Italo Svevo (1861-1928) was one of the first Italian novelists to consequentially apply psychoanalytical discoveries to literature.
Italo Svevo was born Ettore Schmitz on Dec. 19, 1861, in Trieste, one of eight children of a businessman. The pseudonym he later chose reflects his mixed origins: his paternal ancestors had come from the German Rhineland, whereas his mother was of Italian descent. At 12 Svevo was sent to Germany to complete his secondary education in Segnitz, Franconia. At this time he became acquainted with the German classics, developing later special predilection for Arthur Schopenhauer.
After Svevo's return to Trieste at the age of 17, he studied economics for 2 years at a local institute. In 1880 the failure of his father's business forced him to take a job at the Triestine branch of the Viennese Unionsbank, which he held until he began working full time for his father-in-law's business in 1902. From the time of his return to Trieste he contributed for some 10 years to the local Italian paper L'Indipendente. His first two novels, Una vita and Senilità, were published in 1892 and 1898 but received scant attention. In 1896 he married Livia Veneziani, the daughter of a well-to-do industrialist. After his second novel Svevo seemingly devoted all his time to business and published nothing for 25 years until La coscienza di Zeno (The Confessions of Zeno) appeared in 1923.
Svevo's friendship with James Joyce goes back to the early years of the century when he took English lessons from Joyce, who then taught English in Trieste for a living. The friendship continued after Joyce had moved to Zurich and then Paris, where he was instrumental in making the Italian known. Svevo died in an automobile accident at Motta di Livenza on Sept. 13, 1928.
For a long time Svevo had doubts of his own talent, yet he turned out to be one of the best Italian novelists of the century. In a loose form and a low-keyed style imbued with irony, he adopted forms of narration and a treatment of the time element that definitely ranked him among the avant-garde and proved him to be one of the early representatives of the psychoanalytical novel. Svevo, who could equally well have written in German, detested rhetoric and was not interested in artistic prose and a refined style. What some critics referred to as "Pidgin-Italian" indicates only a use of language in conformity with the psychological situation it represents: as there are no consequential heroes, there is no consequential style.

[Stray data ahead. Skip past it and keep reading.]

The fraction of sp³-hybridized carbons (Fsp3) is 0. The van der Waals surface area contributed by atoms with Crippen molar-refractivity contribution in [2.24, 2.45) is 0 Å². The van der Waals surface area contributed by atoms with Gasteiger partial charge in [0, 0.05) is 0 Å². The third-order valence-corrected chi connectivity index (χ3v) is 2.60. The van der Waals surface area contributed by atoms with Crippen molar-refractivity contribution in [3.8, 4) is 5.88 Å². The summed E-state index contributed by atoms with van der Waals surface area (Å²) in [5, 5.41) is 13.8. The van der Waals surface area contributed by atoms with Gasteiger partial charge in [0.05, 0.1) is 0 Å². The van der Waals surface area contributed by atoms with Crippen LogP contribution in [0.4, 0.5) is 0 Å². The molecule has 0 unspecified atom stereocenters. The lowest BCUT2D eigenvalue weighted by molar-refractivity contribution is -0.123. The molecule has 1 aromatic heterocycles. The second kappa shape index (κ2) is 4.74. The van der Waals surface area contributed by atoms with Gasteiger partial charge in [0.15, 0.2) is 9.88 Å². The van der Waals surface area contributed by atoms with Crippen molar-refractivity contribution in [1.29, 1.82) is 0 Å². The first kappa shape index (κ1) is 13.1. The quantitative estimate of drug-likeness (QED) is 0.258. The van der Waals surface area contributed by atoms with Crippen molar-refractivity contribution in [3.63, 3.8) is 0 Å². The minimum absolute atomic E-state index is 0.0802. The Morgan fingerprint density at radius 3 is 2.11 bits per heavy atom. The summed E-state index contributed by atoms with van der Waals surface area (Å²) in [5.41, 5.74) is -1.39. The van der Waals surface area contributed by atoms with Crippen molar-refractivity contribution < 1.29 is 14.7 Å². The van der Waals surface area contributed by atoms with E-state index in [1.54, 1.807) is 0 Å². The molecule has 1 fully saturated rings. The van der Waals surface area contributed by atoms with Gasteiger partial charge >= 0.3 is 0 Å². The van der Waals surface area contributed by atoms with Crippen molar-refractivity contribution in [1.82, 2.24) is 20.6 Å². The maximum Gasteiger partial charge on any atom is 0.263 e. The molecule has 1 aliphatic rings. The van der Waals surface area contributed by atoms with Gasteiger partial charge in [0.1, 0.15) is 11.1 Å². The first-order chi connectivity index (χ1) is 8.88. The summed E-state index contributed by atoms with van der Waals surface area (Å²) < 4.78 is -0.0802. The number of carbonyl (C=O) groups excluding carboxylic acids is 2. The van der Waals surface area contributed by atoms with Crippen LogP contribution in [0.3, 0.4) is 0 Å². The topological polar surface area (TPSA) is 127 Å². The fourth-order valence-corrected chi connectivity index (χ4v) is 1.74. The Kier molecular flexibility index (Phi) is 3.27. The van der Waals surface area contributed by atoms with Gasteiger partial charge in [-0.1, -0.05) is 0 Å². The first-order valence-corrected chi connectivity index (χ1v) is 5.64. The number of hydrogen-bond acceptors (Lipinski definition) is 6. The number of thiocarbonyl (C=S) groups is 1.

To Svevo, writing, in a sense, represented a therapeutic catharsis for all sorts of "diseases, " real or imaginary, from cigarette smoking to senility. Lending itself by definition to—retroactive—introspective analysis, senility indeed became one of the dominant motives of Svevo's narrative: old age and youth, "the old man and the pretty girl."
Svevo's first novel, as most of his writing, is to a large degree autobiographical. Una vita (1892), published at his own expense, bore the original title Un inetto—the story of a young man "incapable" of mastering life. The analytical and introspective modes already visible in this first novel become more prominent in the second: Senilità (1898). Again, the perennial indecision and incapacity to face the facts of life characterize the actions of the central character. His feelings are being analyzed with supreme irony, and in true Schopenhauerian fashion life's realities are being dissolved before the all-important reality of the hero's mind and imagination.
The corrosive play of contrapuntal irony is brought to perfection in La coscienza di Zeno (1923), the "story of a disease." In a series of loosely knit episodes—concerning his cigarette-smoking habit of which he wants to be cured, his father's death, his marriage—Zeno Cosini writes down his case history for his psychoanalyst. Svevo's relationship to Freud, whose ideas he deliberately applied, was not very different from those of his characters to their "diseases" which they both hate and love. Svevo always ended up reading Freud again after having laid the books aside out of true antipathy.
The theme of senility—and the implication of a possible distant review of things—is also predominant in a volume of short stories that was published posthumously: La novella del buon vecchio e della bella fanciulla (1929). It contains the fragment of what was to be Svevo's mature masterpiece: Il vecchione. Corto viaggio sentimentale (1949) is a collection of short stories and fragments of stories left unfinished. Saggi e pagine sparse (1954) presents various articles and essays. Svevo's dramatic production was collected in Commedie (1960).
Further Reading on Italo Svevo
Most works on Svevo are in Italian. In English, P. N. Furbank, Italo Svevo: The Man and the Writer (1967), gives an account of Svevo's life and an intelligent analysis of his work. Recommended for general historical background is Sergio Pacifici, The Modern Italian Novel: From Manzoni to Svevo (1967).
Additional Biography Sources
Gatt-Rutter, John, Italo Svevo: a double life, Oxford: Clarendon Press; New York: Oxford University Press, 1988.
Veneziani Svevo, Livia, Memoir of Italo Svevo, Marlboro, Vt.: Marlboro Press, 1990.